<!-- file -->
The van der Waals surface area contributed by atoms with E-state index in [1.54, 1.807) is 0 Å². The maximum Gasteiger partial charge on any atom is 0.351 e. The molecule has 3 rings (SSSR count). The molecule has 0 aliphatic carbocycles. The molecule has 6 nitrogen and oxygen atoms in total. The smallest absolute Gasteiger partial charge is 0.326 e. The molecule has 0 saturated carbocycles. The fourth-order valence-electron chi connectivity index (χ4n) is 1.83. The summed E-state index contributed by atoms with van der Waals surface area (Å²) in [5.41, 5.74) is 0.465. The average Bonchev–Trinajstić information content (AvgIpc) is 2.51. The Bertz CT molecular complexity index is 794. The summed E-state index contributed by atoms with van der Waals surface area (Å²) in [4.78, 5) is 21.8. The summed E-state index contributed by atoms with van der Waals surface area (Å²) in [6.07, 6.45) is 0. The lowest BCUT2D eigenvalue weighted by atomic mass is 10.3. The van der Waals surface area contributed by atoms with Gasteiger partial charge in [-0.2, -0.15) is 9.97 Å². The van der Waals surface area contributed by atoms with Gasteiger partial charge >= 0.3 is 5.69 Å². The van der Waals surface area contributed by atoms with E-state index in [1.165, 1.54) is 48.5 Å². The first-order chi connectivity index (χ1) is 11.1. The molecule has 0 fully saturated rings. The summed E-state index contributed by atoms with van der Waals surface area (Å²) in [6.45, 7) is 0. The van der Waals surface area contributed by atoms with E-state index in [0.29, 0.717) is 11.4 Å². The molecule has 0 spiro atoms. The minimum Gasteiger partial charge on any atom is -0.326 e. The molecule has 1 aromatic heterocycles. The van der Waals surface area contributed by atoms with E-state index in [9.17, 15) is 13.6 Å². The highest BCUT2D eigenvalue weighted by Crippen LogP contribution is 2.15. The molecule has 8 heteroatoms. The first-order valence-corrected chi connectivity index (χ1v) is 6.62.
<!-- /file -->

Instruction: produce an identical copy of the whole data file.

The van der Waals surface area contributed by atoms with E-state index in [1.54, 1.807) is 0 Å². The maximum Gasteiger partial charge on any atom is 0.351 e. The molecule has 3 rings (SSSR count). The molecule has 0 aliphatic carbocycles. The molecule has 6 nitrogen and oxygen atoms in total. The smallest absolute Gasteiger partial charge is 0.326 e. The molecule has 0 saturated carbocycles. The fourth-order valence-electron chi connectivity index (χ4n) is 1.83. The summed E-state index contributed by atoms with van der Waals surface area (Å²) in [5.41, 5.74) is 0.465. The average Bonchev–Trinajstić information content (AvgIpc) is 2.51. The Bertz CT molecular complexity index is 794. The summed E-state index contributed by atoms with van der Waals surface area (Å²) in [4.78, 5) is 21.8. The summed E-state index contributed by atoms with van der Waals surface area (Å²) in [6.07, 6.45) is 0. The lowest BCUT2D eigenvalue weighted by atomic mass is 10.3. The van der Waals surface area contributed by atoms with Gasteiger partial charge in [-0.2, -0.15) is 9.97 Å². The van der Waals surface area contributed by atoms with Gasteiger partial charge >= 0.3 is 5.69 Å². The van der Waals surface area contributed by atoms with E-state index in [1.165, 1.54) is 48.5 Å². The first-order chi connectivity index (χ1) is 11.1. The molecule has 0 fully saturated rings. The summed E-state index contributed by atoms with van der Waals surface area (Å²) in [6.45, 7) is 0. The van der Waals surface area contributed by atoms with E-state index in [0.29, 0.717) is 11.4 Å². The molecule has 0 spiro atoms. The minimum Gasteiger partial charge on any atom is -0.326 e. The molecule has 1 aromatic heterocycles. The van der Waals surface area contributed by atoms with E-state index in [9.17, 15) is 13.6 Å². The highest BCUT2D eigenvalue weighted by Crippen LogP contribution is 2.15. The molecule has 8 heteroatoms. The first-order valence-corrected chi connectivity index (χ1v) is 6.62.